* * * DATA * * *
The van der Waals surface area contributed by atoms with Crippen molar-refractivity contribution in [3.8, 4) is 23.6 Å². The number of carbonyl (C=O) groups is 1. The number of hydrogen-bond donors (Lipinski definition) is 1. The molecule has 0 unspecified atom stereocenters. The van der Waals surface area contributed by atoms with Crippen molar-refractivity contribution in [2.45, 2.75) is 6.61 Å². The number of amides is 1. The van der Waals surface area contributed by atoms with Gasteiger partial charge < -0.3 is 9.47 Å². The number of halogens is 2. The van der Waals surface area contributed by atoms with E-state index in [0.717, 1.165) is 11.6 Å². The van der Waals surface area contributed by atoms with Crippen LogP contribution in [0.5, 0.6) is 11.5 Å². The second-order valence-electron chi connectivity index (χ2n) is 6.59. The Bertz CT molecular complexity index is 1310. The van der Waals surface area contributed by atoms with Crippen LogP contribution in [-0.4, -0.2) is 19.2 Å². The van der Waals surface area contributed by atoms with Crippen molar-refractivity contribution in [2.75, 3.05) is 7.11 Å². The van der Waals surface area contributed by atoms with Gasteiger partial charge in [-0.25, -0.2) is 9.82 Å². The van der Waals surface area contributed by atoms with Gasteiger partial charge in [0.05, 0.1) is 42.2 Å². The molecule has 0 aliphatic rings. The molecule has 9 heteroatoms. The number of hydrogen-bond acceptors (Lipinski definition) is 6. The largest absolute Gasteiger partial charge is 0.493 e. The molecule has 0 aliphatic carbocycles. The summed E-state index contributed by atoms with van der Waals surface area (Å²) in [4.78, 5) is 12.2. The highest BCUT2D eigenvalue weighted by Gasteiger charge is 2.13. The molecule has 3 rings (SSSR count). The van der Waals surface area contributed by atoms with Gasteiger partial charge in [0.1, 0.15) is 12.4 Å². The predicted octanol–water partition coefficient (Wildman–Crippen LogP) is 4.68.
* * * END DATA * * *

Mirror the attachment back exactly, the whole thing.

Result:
The van der Waals surface area contributed by atoms with Crippen molar-refractivity contribution in [3.8, 4) is 23.6 Å². The number of carbonyl (C=O) groups is 1. The number of hydrogen-bond donors (Lipinski definition) is 1. The molecule has 0 unspecified atom stereocenters. The van der Waals surface area contributed by atoms with Crippen molar-refractivity contribution in [2.45, 2.75) is 6.61 Å². The number of amides is 1. The van der Waals surface area contributed by atoms with Gasteiger partial charge < -0.3 is 9.47 Å². The number of halogens is 2. The van der Waals surface area contributed by atoms with E-state index in [0.717, 1.165) is 11.6 Å². The van der Waals surface area contributed by atoms with Crippen LogP contribution in [0.5, 0.6) is 11.5 Å². The second-order valence-electron chi connectivity index (χ2n) is 6.59. The Bertz CT molecular complexity index is 1310. The van der Waals surface area contributed by atoms with Crippen LogP contribution in [-0.4, -0.2) is 19.2 Å². The van der Waals surface area contributed by atoms with Crippen molar-refractivity contribution in [2.75, 3.05) is 7.11 Å². The van der Waals surface area contributed by atoms with Gasteiger partial charge in [-0.25, -0.2) is 9.82 Å². The van der Waals surface area contributed by atoms with Gasteiger partial charge in [0.05, 0.1) is 42.2 Å². The molecule has 0 aliphatic rings. The molecule has 9 heteroatoms. The number of hydrogen-bond acceptors (Lipinski definition) is 6. The largest absolute Gasteiger partial charge is 0.493 e. The molecule has 0 aliphatic carbocycles. The summed E-state index contributed by atoms with van der Waals surface area (Å²) in [4.78, 5) is 12.2. The highest BCUT2D eigenvalue weighted by Gasteiger charge is 2.13. The molecule has 3 rings (SSSR count). The van der Waals surface area contributed by atoms with Gasteiger partial charge in [0.1, 0.15) is 12.4 Å². The predicted octanol–water partition coefficient (Wildman–Crippen LogP) is 4.68.